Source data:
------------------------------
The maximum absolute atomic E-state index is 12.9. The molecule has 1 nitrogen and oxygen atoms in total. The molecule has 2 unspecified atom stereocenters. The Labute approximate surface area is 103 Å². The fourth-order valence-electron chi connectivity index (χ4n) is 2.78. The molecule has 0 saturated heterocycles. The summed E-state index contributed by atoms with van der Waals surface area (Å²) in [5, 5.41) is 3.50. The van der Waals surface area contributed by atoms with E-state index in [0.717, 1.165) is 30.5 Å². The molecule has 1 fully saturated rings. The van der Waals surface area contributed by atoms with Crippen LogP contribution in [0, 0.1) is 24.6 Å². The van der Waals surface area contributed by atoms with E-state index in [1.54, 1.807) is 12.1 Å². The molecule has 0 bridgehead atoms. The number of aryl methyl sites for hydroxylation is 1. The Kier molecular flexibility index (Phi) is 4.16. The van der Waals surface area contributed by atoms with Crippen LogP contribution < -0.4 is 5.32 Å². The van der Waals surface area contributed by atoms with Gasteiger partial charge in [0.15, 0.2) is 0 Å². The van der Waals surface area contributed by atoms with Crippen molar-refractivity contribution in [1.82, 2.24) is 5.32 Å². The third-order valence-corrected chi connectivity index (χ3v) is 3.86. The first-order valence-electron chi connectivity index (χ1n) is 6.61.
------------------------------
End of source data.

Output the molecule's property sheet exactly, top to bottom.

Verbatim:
The maximum absolute atomic E-state index is 12.9. The molecule has 1 nitrogen and oxygen atoms in total. The molecule has 2 unspecified atom stereocenters. The Labute approximate surface area is 103 Å². The fourth-order valence-electron chi connectivity index (χ4n) is 2.78. The molecule has 0 saturated heterocycles. The summed E-state index contributed by atoms with van der Waals surface area (Å²) in [5, 5.41) is 3.50. The van der Waals surface area contributed by atoms with E-state index in [0.717, 1.165) is 30.5 Å². The molecule has 1 fully saturated rings. The van der Waals surface area contributed by atoms with Crippen LogP contribution in [0, 0.1) is 24.6 Å². The van der Waals surface area contributed by atoms with E-state index in [1.54, 1.807) is 12.1 Å². The molecule has 0 bridgehead atoms. The number of aryl methyl sites for hydroxylation is 1. The Kier molecular flexibility index (Phi) is 4.16. The van der Waals surface area contributed by atoms with Crippen LogP contribution < -0.4 is 5.32 Å². The van der Waals surface area contributed by atoms with Gasteiger partial charge in [0.15, 0.2) is 0 Å². The van der Waals surface area contributed by atoms with Crippen molar-refractivity contribution in [1.82, 2.24) is 5.32 Å². The third-order valence-corrected chi connectivity index (χ3v) is 3.86. The first-order valence-electron chi connectivity index (χ1n) is 6.61.